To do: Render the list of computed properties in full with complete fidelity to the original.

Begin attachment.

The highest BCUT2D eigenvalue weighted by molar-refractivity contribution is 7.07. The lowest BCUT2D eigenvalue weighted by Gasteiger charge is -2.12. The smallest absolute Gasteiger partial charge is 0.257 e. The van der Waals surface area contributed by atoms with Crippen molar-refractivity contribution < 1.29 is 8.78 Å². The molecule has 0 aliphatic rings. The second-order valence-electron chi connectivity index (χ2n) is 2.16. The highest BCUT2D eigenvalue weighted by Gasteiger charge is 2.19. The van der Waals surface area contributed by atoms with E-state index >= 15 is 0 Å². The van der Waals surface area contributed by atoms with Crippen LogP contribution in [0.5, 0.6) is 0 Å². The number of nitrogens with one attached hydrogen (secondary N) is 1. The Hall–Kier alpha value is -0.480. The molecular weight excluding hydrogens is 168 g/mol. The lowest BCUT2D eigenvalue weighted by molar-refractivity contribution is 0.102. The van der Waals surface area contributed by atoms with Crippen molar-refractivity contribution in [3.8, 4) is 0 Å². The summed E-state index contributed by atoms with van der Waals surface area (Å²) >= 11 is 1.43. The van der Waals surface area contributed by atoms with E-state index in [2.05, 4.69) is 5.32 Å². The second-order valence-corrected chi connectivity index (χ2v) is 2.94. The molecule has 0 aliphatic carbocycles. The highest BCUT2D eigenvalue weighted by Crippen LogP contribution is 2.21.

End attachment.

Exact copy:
The highest BCUT2D eigenvalue weighted by molar-refractivity contribution is 7.07. The lowest BCUT2D eigenvalue weighted by Gasteiger charge is -2.12. The smallest absolute Gasteiger partial charge is 0.257 e. The van der Waals surface area contributed by atoms with Crippen molar-refractivity contribution < 1.29 is 8.78 Å². The molecule has 0 aliphatic rings. The second-order valence-electron chi connectivity index (χ2n) is 2.16. The highest BCUT2D eigenvalue weighted by Gasteiger charge is 2.19. The van der Waals surface area contributed by atoms with E-state index >= 15 is 0 Å². The van der Waals surface area contributed by atoms with Crippen LogP contribution in [0.5, 0.6) is 0 Å². The number of nitrogens with one attached hydrogen (secondary N) is 1. The Hall–Kier alpha value is -0.480. The molecular weight excluding hydrogens is 168 g/mol. The lowest BCUT2D eigenvalue weighted by molar-refractivity contribution is 0.102. The van der Waals surface area contributed by atoms with Crippen molar-refractivity contribution in [3.8, 4) is 0 Å². The summed E-state index contributed by atoms with van der Waals surface area (Å²) >= 11 is 1.43. The van der Waals surface area contributed by atoms with E-state index in [2.05, 4.69) is 5.32 Å². The second-order valence-corrected chi connectivity index (χ2v) is 2.94. The molecule has 0 aliphatic carbocycles. The highest BCUT2D eigenvalue weighted by Crippen LogP contribution is 2.21.